Bill Clinton launches wide-ranging attack on Trump hitting out at travel ban and social media outlets

Bill Clinton went on the assault against sitting President Donald Trump over his travel ban and a range of other issues, finally responding to the Republican’s attacks on his legacy.

Clinton, in a New York Times op-ed, ripped Trump’s America and the social platforms and media outlets that allow him to spread ‘division.’

‘Our most important challenge is deciding who we Americans really are — as citizens, communities and a nation. On that, all else depends,’ Clinton assesses.

The Democrat whose wife Hillary was felled by Trump in the last election never invoked the current commander-in-chief by name. The backdrop of the opinion piece, however, was a Supreme Court ruling backing up Trump’s latest travel ban.


A high court decision on Monday allowed Trump’s extreme vetting procedures to take effect while his executive actions are evaluated.

The ruling suggests that Trump’s measures, which now apply to six Muslim-majority nations and North Korea, will be upheld when they make their way to the top of the judicial ladder.

Critics of the policy say Trump is inherently targeting followers of Islam. After all, he openly pursued a ‘total and complete shutdown’ of Muslims entering America until the nation’s terror problem could be resolved when he was a candidate.

Administration lawyers have argued the temporary measure is not meant to exclude members of any one religion. Instead, they have said, it is narrowly tailored to keep out residents of countries it has deemed to be national security threats.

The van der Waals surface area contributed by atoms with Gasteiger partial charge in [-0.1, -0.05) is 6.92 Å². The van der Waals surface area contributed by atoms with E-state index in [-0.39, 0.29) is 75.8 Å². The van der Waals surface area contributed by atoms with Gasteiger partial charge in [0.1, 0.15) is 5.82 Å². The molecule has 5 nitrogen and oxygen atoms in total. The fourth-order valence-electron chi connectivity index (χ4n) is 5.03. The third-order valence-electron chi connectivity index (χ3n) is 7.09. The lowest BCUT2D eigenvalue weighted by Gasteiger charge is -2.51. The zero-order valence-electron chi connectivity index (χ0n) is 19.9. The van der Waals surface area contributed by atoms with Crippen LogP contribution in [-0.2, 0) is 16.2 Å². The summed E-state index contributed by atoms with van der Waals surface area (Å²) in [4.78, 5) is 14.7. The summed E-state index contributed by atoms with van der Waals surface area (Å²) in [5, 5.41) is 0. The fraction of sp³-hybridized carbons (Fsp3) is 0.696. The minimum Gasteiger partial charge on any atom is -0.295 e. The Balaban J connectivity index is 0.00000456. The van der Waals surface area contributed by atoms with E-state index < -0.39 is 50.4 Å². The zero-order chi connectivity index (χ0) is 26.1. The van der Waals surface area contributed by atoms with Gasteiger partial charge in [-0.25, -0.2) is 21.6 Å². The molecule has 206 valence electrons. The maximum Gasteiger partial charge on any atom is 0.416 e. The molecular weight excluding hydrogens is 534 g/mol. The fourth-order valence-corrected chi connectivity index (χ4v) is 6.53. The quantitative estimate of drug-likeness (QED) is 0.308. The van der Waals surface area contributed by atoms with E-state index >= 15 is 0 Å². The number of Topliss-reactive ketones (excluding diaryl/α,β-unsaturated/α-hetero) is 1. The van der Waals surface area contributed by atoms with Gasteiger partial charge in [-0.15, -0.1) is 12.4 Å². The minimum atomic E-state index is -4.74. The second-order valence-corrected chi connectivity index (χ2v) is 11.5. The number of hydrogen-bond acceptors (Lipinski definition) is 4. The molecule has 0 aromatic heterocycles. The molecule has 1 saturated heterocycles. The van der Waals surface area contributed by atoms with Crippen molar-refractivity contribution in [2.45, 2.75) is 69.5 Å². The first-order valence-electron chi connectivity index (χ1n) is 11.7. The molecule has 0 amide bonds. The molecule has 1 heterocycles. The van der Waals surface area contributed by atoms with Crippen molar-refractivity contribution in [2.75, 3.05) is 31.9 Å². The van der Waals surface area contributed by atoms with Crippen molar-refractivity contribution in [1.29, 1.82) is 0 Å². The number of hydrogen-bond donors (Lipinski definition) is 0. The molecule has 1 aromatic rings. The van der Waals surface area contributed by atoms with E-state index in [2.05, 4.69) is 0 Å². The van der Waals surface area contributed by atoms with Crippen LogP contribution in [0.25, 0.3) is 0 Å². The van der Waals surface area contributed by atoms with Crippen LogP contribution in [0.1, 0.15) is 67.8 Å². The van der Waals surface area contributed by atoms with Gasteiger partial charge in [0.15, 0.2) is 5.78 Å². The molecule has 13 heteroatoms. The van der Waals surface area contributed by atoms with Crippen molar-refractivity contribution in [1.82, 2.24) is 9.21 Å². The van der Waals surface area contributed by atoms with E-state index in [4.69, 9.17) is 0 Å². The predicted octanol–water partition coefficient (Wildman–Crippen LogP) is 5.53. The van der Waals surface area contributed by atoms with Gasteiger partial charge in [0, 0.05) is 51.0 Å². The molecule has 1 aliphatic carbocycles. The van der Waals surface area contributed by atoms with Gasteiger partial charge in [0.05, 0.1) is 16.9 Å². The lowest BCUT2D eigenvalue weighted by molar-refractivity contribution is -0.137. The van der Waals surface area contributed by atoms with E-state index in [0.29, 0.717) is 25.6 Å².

Clinton indirectly referenced the debate in an op-ed published late on Monday, in which he went on a spiel about the embrace of ‘tribalism based on race, religion, sexual identity and place of birth.’

‘All too often,’ he said, ‘[it] has replaced inclusive nationalism, in which you can be proud of your tribe and still embrace the larger American community.

‘And too often resentment conquers reason, anger blinds us to answers and sanctimony passes for authenticity,’ the former president said.

He said social media platforms – namely Snapchat, Twitter and Facebook – had lessened Americans’ attention span.

‘Too many social media sites are fever swamps of extremist foreign and domestic invaders,’ he said. ‘Such resolute efforts to abolish the line between fact and fiction, truth and lies, can offset all the benefits of our interconnectedness.’

The observation appeared to be a reference to Trump’s own use of social media and his retweets last week of a fringe group in the U.K. spreading false information about Muslims.

‘When trust vanishes and knowledge is devalued as an establishment defense of the status quo, anything can happen. We already see citizens being disenfranchised by the millions, targeted by race, ethnicity and age not because they are ineligible to vote, but because they favor inclusive, not tribal, nationalism,’ Clinton wrote.

People who win ‘in this kind of environment,’ he wrote, are ‘those who already have it made.’

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